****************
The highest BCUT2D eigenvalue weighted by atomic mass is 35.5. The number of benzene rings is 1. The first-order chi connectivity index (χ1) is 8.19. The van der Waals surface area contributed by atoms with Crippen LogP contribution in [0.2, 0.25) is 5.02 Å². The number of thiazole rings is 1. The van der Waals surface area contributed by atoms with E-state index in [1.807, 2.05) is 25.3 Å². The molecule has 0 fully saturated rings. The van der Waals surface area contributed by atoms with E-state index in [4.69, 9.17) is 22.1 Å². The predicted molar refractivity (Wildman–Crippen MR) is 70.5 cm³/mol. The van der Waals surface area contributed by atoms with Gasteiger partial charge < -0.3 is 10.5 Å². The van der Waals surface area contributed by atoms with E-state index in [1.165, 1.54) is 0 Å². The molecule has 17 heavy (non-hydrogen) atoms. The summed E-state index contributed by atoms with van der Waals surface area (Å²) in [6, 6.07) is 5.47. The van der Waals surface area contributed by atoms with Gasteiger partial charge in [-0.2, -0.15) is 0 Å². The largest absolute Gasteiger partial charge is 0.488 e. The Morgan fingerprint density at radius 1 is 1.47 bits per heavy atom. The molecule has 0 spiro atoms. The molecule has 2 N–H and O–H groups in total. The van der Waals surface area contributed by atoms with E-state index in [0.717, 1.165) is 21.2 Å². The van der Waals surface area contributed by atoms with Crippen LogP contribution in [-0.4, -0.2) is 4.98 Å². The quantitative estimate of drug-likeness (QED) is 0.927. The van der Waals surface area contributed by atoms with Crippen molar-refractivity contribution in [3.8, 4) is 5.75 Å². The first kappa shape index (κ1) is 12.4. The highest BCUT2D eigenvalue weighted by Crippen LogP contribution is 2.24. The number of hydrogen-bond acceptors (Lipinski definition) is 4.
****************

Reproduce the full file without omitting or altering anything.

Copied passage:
The highest BCUT2D eigenvalue weighted by atomic mass is 35.5. The number of benzene rings is 1. The first-order chi connectivity index (χ1) is 8.19. The van der Waals surface area contributed by atoms with Crippen LogP contribution in [0.2, 0.25) is 5.02 Å². The number of thiazole rings is 1. The van der Waals surface area contributed by atoms with E-state index in [1.807, 2.05) is 25.3 Å². The molecule has 0 fully saturated rings. The van der Waals surface area contributed by atoms with E-state index in [4.69, 9.17) is 22.1 Å². The predicted molar refractivity (Wildman–Crippen MR) is 70.5 cm³/mol. The van der Waals surface area contributed by atoms with Gasteiger partial charge < -0.3 is 10.5 Å². The van der Waals surface area contributed by atoms with E-state index in [1.165, 1.54) is 0 Å². The molecule has 17 heavy (non-hydrogen) atoms. The summed E-state index contributed by atoms with van der Waals surface area (Å²) in [6, 6.07) is 5.47. The van der Waals surface area contributed by atoms with Gasteiger partial charge in [-0.2, -0.15) is 0 Å². The largest absolute Gasteiger partial charge is 0.488 e. The Morgan fingerprint density at radius 1 is 1.47 bits per heavy atom. The molecule has 0 spiro atoms. The molecule has 2 N–H and O–H groups in total. The van der Waals surface area contributed by atoms with E-state index in [0.717, 1.165) is 21.2 Å². The van der Waals surface area contributed by atoms with Crippen LogP contribution in [-0.4, -0.2) is 4.98 Å². The quantitative estimate of drug-likeness (QED) is 0.927. The van der Waals surface area contributed by atoms with Crippen molar-refractivity contribution in [3.8, 4) is 5.75 Å². The first kappa shape index (κ1) is 12.4. The highest BCUT2D eigenvalue weighted by Crippen LogP contribution is 2.24. The number of hydrogen-bond acceptors (Lipinski definition) is 4.